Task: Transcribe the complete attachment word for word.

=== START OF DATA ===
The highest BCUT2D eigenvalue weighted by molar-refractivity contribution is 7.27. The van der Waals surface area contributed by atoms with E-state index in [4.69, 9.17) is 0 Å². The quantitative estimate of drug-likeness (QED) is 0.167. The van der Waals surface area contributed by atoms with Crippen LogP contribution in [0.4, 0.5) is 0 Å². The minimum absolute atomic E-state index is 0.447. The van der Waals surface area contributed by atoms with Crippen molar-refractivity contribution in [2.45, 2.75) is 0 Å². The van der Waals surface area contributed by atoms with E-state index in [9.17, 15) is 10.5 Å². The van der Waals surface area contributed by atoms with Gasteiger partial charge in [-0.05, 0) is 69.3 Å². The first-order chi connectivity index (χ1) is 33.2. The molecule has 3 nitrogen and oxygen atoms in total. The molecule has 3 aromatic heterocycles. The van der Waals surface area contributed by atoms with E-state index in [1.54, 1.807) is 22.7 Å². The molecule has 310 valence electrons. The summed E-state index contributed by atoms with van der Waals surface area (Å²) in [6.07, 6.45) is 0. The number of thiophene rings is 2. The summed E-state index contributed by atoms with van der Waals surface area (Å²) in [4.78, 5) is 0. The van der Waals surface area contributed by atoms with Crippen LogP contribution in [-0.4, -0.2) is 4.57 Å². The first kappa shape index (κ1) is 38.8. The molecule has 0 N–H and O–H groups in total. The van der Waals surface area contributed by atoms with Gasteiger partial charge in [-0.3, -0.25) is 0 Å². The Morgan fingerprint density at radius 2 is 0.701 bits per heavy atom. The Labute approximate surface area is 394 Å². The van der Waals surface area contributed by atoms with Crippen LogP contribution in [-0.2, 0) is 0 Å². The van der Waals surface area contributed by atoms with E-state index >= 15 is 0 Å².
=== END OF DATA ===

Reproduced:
The highest BCUT2D eigenvalue weighted by molar-refractivity contribution is 7.27. The van der Waals surface area contributed by atoms with E-state index in [4.69, 9.17) is 0 Å². The quantitative estimate of drug-likeness (QED) is 0.167. The van der Waals surface area contributed by atoms with Crippen LogP contribution in [0.4, 0.5) is 0 Å². The minimum absolute atomic E-state index is 0.447. The van der Waals surface area contributed by atoms with Crippen molar-refractivity contribution in [2.45, 2.75) is 0 Å². The van der Waals surface area contributed by atoms with E-state index in [9.17, 15) is 10.5 Å². The van der Waals surface area contributed by atoms with Gasteiger partial charge in [-0.05, 0) is 69.3 Å². The first-order chi connectivity index (χ1) is 33.2. The molecule has 3 nitrogen and oxygen atoms in total. The molecule has 3 aromatic heterocycles. The van der Waals surface area contributed by atoms with E-state index in [1.54, 1.807) is 22.7 Å². The molecule has 310 valence electrons. The summed E-state index contributed by atoms with van der Waals surface area (Å²) in [6.07, 6.45) is 0. The number of thiophene rings is 2. The summed E-state index contributed by atoms with van der Waals surface area (Å²) in [4.78, 5) is 0. The van der Waals surface area contributed by atoms with Crippen LogP contribution in [-0.4, -0.2) is 4.57 Å². The first kappa shape index (κ1) is 38.8. The molecule has 0 N–H and O–H groups in total. The van der Waals surface area contributed by atoms with Gasteiger partial charge in [-0.3, -0.25) is 0 Å². The Morgan fingerprint density at radius 2 is 0.701 bits per heavy atom. The Labute approximate surface area is 394 Å². The van der Waals surface area contributed by atoms with Crippen LogP contribution in [-0.2, 0) is 0 Å². The van der Waals surface area contributed by atoms with E-state index >= 15 is 0 Å².